ADB doubles lending support to Myanmar

15 Jun 16

The Asian Development Bank has more than doubled its annual concessional lending for Myanmar as the country emerges from more than half a century of military rule.


Yangon, Myanmar at night

Yangon, Myanmar at night


The bank’s president Takehiko Nakao announced that it would raise its funding for Myanmar from $150m to $350m from 2017, following a visit to the country this month – less than half a year since its citizens overwhelmingly voted for democracy in January’s historic elections.

With previous elections thwarted by the military, Nakao said that this year’s “successful political transition is a landmark in Myanmar’s development and an encouraging sign for further socioeconomic progress”.

“I am impressed by the government’s commitment to ensuring all citizens benefit from growth,” he continued.

“ADB will support this effort by helping to promote education and quality jobs, enhance infrastructure and attract private investment.”

The ADB will also expand its lending, equity and investment guarantees to the private spheres of Myanmar’s infrastructure and finance sectors.

The bank will finance major projects in power generation and transmission, road works, irrigation, telecommunications and urban infrastructure, including water supply and sanitation.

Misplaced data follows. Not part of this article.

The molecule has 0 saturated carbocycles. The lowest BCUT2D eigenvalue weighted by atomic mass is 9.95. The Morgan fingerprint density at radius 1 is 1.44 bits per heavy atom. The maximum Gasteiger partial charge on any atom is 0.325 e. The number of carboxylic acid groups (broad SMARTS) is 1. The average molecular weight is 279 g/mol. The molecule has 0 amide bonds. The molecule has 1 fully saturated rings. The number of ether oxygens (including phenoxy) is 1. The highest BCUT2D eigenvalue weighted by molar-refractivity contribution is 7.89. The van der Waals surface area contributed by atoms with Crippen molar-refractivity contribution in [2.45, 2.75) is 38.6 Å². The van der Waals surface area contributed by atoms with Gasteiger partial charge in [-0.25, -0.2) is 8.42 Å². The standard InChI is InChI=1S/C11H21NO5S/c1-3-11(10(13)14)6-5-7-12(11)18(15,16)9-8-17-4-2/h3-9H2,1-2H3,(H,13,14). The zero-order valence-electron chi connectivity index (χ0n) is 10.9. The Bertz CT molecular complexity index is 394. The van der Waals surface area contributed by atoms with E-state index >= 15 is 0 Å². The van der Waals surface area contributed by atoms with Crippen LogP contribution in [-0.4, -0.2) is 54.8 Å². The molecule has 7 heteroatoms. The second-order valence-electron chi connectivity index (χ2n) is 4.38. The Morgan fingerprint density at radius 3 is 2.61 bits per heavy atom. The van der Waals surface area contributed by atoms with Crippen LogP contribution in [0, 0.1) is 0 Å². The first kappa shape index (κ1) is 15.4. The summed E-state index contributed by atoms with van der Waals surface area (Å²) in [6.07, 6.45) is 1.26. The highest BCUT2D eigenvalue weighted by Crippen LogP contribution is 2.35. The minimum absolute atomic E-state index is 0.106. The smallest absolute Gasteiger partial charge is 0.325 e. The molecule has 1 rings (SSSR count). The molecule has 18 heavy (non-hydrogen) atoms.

It said it will “pay great attention” to climate resilience, capacity building and job creation, operation and maintenance and quick project delivery.

Myanmar’s social development achievements, including school enrolment and education quality, will get a further boost from the ADB, as will curriculum reform in secondary education and technical and vocational education, to address a paucity of skilled labour in the country.

“A strong focus on structural reforms in key areas is also critical to the country’s development,” continued Nakao.

He welcomed government initiatives to increase infrastructure investments through public-private-partnerships and improvements to the business environment, which he stressed must continue to attract foreign direct investment.

The bank estimates the country’s economy, one of the fastest growing in Asia, will grow at 8.4% in the 2016/17 financial year, after slowing in the 2015 financial year due to devastating floods and landslides in the summer of that year.

The International Monetary Fund had expected Myanmar to achieve the highest growth rate in the whole region, but the damage wreaked by nature knocked around a percentage point off the country’s growth.

The United Nation’s Office for the Coordination of Humanitarian affairs warned yesterday that heavy monsoon rains since the beginning of June had caused further severe flooding in the same areas that endured last year’s destructive weather.

So far, 14 people have been killed, more than 5,000 homes are inundated and 280 destroyed, while damages to infrastructure, including roads, wells and communal buildings, are still being analysed.

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